After completing the first step of building your application, the next thing most of us do is pick a hosting platform (like Github Pages) and deploy it. This is awesome, but we always need to make sure to deploy a newer build every time we update our app. We also need to run any unit tests we may have and make sure they pass beforehand.
Thankfully, there are continuous integration and deployment tools that can make this process a lot simpler. This isn’t something you only need to do for large scale production applications, but even updating a small hobby project can be a lot easier if all you had to do is
push to your repository and let your integration pipeline do the rest.
In this post, we’ll begin by creating an application from scratch using Angular CLI. We’ll then use Firebase as our hosting service and Travis CI as our continuous integration platform. By the end of this article, your workflow will look something like this.
You push to your Github repository
Grab a coffee
TravisCI begins by installing all the dependencies
The build script is run
If your build passes, it's deployed to Firebase
This post will not explain how you can use the CLI in detail nor show you how to actually build an Angular application. I wrote a post that explains this thoroughly so please take a look if you’re interested.
Let’s start by installing Angular CLI.
And now we can create and run a new project. I’m going to call it
If you go to
localhost:4200, you’ll see your application!
Since Travis CI easily syncs with Github, let’s create our repository.
We can now add the remote repository to our project.
Firebase is an awesome platform that provides a number of different services that you can you use for your mobile or web application. There are two that I use quite often, the database as well as the hosting platform.
For Boom Shakalaka, we’ll only need to host it. We can do that by using the Firebase CLI, but first you’ll need to sign in, head to the console and create your project.
Once you’ve created your project, you can head to your terminal and run the following at the root of your project to set up the CLI.
You should see the following in your terminal.
Let’s go through each of the questions.
What Firebase CLI features do you want to setup for this folder?– Hosting
- If it asks you which Firebase project do you want to associate as default, select the correct project
What file should be used for Database Rules?– Just click enter since we’ll not be using the database for our application
What do you want to use as your public directory?– Type in
distand hit enter (this is because when you run a build with Angular CLI, the compiled code that should be deployed is located in this directory)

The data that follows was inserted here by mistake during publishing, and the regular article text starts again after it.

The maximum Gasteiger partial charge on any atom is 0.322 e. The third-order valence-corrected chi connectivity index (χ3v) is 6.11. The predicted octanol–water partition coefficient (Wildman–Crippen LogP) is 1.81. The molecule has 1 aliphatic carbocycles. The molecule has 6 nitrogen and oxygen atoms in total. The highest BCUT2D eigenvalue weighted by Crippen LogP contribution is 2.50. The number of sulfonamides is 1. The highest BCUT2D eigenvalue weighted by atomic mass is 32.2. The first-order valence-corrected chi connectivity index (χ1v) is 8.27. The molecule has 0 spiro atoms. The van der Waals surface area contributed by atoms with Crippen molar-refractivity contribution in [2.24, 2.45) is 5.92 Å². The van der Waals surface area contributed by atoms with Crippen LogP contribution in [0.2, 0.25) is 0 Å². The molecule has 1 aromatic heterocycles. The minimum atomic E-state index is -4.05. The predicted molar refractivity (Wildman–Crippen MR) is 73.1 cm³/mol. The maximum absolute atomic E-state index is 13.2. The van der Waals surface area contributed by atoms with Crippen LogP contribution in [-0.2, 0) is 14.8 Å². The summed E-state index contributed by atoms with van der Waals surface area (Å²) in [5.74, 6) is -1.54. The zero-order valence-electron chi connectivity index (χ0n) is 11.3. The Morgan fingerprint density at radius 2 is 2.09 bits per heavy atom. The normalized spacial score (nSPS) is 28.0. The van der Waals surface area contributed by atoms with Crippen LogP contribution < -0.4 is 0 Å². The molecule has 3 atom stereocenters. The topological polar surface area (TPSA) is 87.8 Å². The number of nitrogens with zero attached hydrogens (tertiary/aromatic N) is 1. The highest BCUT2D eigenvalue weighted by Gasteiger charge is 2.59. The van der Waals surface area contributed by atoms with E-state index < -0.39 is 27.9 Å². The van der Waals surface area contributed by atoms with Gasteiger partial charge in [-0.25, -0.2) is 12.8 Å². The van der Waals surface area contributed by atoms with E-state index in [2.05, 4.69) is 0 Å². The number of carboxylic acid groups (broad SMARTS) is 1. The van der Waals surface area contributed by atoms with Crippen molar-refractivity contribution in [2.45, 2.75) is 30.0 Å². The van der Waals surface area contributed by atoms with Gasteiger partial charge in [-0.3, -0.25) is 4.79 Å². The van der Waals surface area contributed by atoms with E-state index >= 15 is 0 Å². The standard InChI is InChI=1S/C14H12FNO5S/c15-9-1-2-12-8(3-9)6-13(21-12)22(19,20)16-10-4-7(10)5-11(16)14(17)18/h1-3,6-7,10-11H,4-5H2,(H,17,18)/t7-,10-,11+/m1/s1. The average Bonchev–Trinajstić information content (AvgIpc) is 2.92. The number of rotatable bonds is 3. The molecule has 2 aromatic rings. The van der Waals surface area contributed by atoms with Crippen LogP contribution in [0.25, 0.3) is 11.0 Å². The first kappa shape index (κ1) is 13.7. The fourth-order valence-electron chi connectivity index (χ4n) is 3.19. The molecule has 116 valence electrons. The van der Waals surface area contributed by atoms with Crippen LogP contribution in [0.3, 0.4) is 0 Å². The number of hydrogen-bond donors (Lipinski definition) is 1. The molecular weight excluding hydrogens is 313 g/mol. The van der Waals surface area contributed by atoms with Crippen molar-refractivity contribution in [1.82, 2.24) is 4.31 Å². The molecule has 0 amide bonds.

Configure as a single-page app?– Yep
And that’s it. Since you specified your default project, all you’ll need to do is run the following to create a production build and deploy it.
Now if you navigate to the URL provided, you’ll see your application!
In your terminal, run the following command to get your token (you’ll be asked to authenticate). We’ll need it in a bit.
Travis CI is a continuous integration platform that you can use with your Github projects. Once synced with your repository, it will build the project and run your tests every time you push to your branch (or merge a pull request).
Sign in to Travis CI with your Github account and you should see a list of your repositories.
Check the one you wish to sync and click the little cog icon to enter its settings.
You can see that I have
Build Pushes and
Build Pull Requests turned ON. This means that anytime I push directly to this repository or merge a pull-request, Travis CI will trigger a build.
You also need to add an environment variable for your token. Let’s name it
FIREBASE_TOKEN and copy the token we just generated in our terminal.
Now the final thing we need to do is set up our configurations, which we can do by creating a
.travis.yml file at the root of our project (notice how I also have
Build only if .travis.yml is present turned ON).
The docs do a great job explaining the build lifecycle, but I’ll quickly summarize these configurations.
before_script: These are commands that run before the build step. Here I just install
script: The build step where we run a production build for our application.
If you needed to, you can have multiple commands here and they will fire in order. A good example would be generating a service worker after every build.
after_success: These are additional commands that run if the build succeeds. In our case, we just deploy to Firebase.
If you have multiple Firebase projects/aliases set up, you can specify
firebase use YOUR_PROJECT_ALIAS before the deploy command to specify which project you want to deploy.
notifications: You can specify the type of notifications you would like and when to receive them. More info in the docs.
I didn’t cover tests in my configuration, but it is important to mention that Angular CLI uses Karma for it’s unit tests which run against a browser. Here’s a great article that explains how to setup your configurations to have Travis CI run unit tests on Google Chrome. Here’s another article that shows how you can have your unit and end-to-end tests run as part of your build for your Angular CLI project.
Triggering a build
Now that we have our
.travis.yml file set up, I’m going to modify the application slightly to look like this.
Now all we need to do is commit and push our changes.
And that’s it! You can always take a look at your build status on your repository in Travis CI. After a few minutes, you should see your newly built application deployed. You can see mine here.
If you were looking to find a simple way to set up an Angular project with continuous integration, then I hope this helped . As always, please don’t hesitate to let me know if you have any questions or feedback!